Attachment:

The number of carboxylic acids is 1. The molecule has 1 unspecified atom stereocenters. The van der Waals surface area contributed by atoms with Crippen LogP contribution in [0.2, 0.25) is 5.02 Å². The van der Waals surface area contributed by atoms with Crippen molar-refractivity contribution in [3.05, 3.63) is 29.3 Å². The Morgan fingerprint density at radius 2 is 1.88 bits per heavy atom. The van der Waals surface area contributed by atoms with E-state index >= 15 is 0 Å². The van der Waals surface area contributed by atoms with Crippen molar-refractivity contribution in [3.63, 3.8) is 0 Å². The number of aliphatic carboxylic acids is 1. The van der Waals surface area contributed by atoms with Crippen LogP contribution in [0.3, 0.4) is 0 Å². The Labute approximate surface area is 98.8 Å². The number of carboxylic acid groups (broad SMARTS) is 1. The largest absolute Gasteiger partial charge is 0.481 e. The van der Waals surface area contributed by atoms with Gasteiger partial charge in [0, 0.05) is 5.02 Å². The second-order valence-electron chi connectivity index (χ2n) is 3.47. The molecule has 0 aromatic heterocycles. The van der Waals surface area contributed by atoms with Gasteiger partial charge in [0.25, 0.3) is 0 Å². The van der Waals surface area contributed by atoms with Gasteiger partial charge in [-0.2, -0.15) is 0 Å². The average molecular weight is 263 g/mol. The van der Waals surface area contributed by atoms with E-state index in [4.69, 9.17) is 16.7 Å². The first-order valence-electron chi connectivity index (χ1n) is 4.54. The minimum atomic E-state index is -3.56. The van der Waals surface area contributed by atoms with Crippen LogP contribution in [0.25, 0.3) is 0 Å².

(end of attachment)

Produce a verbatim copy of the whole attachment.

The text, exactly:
The number of carboxylic acids is 1. The molecule has 1 unspecified atom stereocenters. The van der Waals surface area contributed by atoms with Crippen LogP contribution in [0.2, 0.25) is 5.02 Å². The van der Waals surface area contributed by atoms with Crippen molar-refractivity contribution in [3.05, 3.63) is 29.3 Å². The Morgan fingerprint density at radius 2 is 1.88 bits per heavy atom. The van der Waals surface area contributed by atoms with E-state index >= 15 is 0 Å². The van der Waals surface area contributed by atoms with Crippen molar-refractivity contribution in [3.63, 3.8) is 0 Å². The number of aliphatic carboxylic acids is 1. The van der Waals surface area contributed by atoms with Crippen LogP contribution in [0.3, 0.4) is 0 Å². The Labute approximate surface area is 98.8 Å². The number of carboxylic acid groups (broad SMARTS) is 1. The largest absolute Gasteiger partial charge is 0.481 e. The van der Waals surface area contributed by atoms with Gasteiger partial charge in [0, 0.05) is 5.02 Å². The second-order valence-electron chi connectivity index (χ2n) is 3.47. The molecule has 0 aromatic heterocycles. The van der Waals surface area contributed by atoms with Gasteiger partial charge in [0.25, 0.3) is 0 Å². The van der Waals surface area contributed by atoms with Gasteiger partial charge in [-0.2, -0.15) is 0 Å². The average molecular weight is 263 g/mol. The van der Waals surface area contributed by atoms with E-state index in [4.69, 9.17) is 16.7 Å². The first-order valence-electron chi connectivity index (χ1n) is 4.54. The minimum atomic E-state index is -3.56. The van der Waals surface area contributed by atoms with Crippen LogP contribution in [0.25, 0.3) is 0 Å².